Member of family picked to buy Cubs a longtime fan - WMC Action News 5 - Memphis, Tennessee

Member of family picked to buy Cubs a longtime fan

CHICAGO (AP) - Curt Conklin once lived with Tom Ricketts in an apartment just outside Wrigley Field, and the two were regulars at Cubs games. He knows Ricketts wasn't just a fan, but could recite Rick Sutcliffe's 1984 statistics by rote (20-6, 3.64 ERA).

And he knows this: If the 43-year-old Ricketts and his billionaire family do, in fact, buy the Cubs and their beloved stadium from Tribune Co. it will be very good news for the team and its forever hopeful but always disappointed fans.

"He's really smart, he really loves baseball and he really loves the Cubs," said Conklin, who worked at the Ricketts' family company, TD Ameritrade Holding Corp., and for the company Tom Ricketts founded, InCapital LLC.

What has Conklin so optimistic about his friend's ability to deliver the Cubs' first World Series title in 101 years is what Ricketts is not: a rich kid who has never built anything himself.

"The success of his life is that he has done this (built his company) 100 percent on his own," said Conklin, a day after it was announced Tribune selected the family's bid for exclusive negotiations. Without being a meddler, Ricketts' drive and decision-making ability would be good for the team, he said.

A finalized deal would still need to be approved by baseball owners. They routinely approve new ownership groups by acclamation, choosing to concentrate on their own businesses rather than focus on their competitors.

Ricketts, like most Cubs fans too young to remember the team's last World Series appearance in 1945, attended the University of Chicago and earned bachelor's and master's degrees there.

He started his business life working on the Chicago Board Options Exchange as a market maker in 1988. From there he went to Mesirow Financial, where he was a vice president, before becoming a vice president and investment banker at ABN AMRO. In 1999, he left to co-found InCapital LLC, an investment banking and securities brokerage firm.

What's notably absent from his day-job resume is TD Ameritrade. His father, Joe Ricketts, helped found the online stock brokerage but Tom never relied on it for his weekly paycheck.

He does serve with his father and brother, Peter Ricketts, on the board of the Omaha, Neb.-based company.

As for the Cubs, Ricketts was a fan growing up in Omaha. Like many Midwestern kids, he could watch the Cubs because the reach of WGN-TV extended far beyond Chicago and Illinois.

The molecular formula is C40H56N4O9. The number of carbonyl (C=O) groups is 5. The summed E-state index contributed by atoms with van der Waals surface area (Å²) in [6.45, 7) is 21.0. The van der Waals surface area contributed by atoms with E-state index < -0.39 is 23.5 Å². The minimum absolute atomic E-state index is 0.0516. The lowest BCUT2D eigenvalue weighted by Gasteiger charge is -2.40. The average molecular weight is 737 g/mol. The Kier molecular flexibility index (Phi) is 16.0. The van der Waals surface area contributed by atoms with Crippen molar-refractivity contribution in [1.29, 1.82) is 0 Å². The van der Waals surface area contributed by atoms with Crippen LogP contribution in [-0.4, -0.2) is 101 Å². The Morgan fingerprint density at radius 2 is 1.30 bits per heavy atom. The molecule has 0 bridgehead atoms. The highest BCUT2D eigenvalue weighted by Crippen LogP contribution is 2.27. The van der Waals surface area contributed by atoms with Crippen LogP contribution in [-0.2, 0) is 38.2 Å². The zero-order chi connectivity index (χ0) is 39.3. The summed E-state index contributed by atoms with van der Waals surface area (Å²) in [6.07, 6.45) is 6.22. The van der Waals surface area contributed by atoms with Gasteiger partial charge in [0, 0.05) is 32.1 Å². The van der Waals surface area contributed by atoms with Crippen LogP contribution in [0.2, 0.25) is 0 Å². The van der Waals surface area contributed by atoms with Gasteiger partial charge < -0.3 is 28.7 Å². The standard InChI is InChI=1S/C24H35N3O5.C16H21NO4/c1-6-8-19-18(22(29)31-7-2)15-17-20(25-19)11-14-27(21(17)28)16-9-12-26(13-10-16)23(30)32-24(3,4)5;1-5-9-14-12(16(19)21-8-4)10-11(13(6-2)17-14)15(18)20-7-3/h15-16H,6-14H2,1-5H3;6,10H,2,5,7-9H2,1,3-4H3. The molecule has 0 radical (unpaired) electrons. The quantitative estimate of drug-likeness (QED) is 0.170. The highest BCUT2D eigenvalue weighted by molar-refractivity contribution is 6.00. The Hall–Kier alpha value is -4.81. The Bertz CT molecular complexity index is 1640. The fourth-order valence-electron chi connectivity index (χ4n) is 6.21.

"WGN was the only baseball they had," said Conklin, who also was a college roommate with Ricketts.

While his friend's name didn't surface until last summer as a possible buyer, Conklin said he's been thinking about it a lot longer than that. "About 10 years ago when the company (Ameritrade) started doing well, he said, 'If this thing works out, what do you say we buy the Cubs?"' Conklin recalled.

When, exactly, he started talking about his family buying the Cubs isn't clear, but Ricketts' spokesman Dennis Culloton said the purchase that is worth about $900 million was Tom's idea.

"The family said run with it," Culloton said, who said the sale includes a 25 percent interest in a regional sports network.

Ricketts did and the family's bid was picked from among three finalists.

How would the family run the team?

Culloton said Ricketts doesn't want to talk about it until the sale is completed.

"My family and I are Cubs fans," Ricketts said in a statement Thursday night. "We share the goal of Cubs fans everywhere to win a World Series and build the consistent championship tradition that the fans deserve."

Conklin doesn't think his friend would spend as much as the New York Yankees, who have the highest payroll in baseball. But he has no doubt that Ricketts will be willing to spend money on high-priced players.

He also said that Cubs general manager Jim Hendry doesn't have to worry about Ricketts making deals on his own.

"Hendry's really good at his job and Tom knows that Hendry is good at his job," he said.

But he did say Hendry might expect to pick up his phone and hear Ricketts suggesting the two go scout players together.

"Tom is going to take this opportunity to learn a really fun job," he said.

In fact, he will come to a team that, despite being derided at times for being stingy under Tribune, the Cubs have in recent years been big spenders.

They signed, for example, prized free agent Alfonso Soriano to a $136 million, eight-year deal and outfielder Kosuke Fukodome to a $48 million, four-year contract.

"I think we've proven in the past two years that winning baseball is good business and if we continue using our growing revenues to get to the playoffs, we'll ultimately knock down a world championship," chairman Crane Kenney wrote Friday in an e-mail. "I assume that is a goal we will share with a new owner."

Hendry declined comment on Friday. But as recently as the team's fan convention last weekend, he said, "We're very confident whoever the new owner is will want to continue to try to grow what we're doing now, and hopefully, we'll be able to keep our quality, big-name players."          

(Copyright 2009 by The Associated Press.  All Rights Reserved.)      

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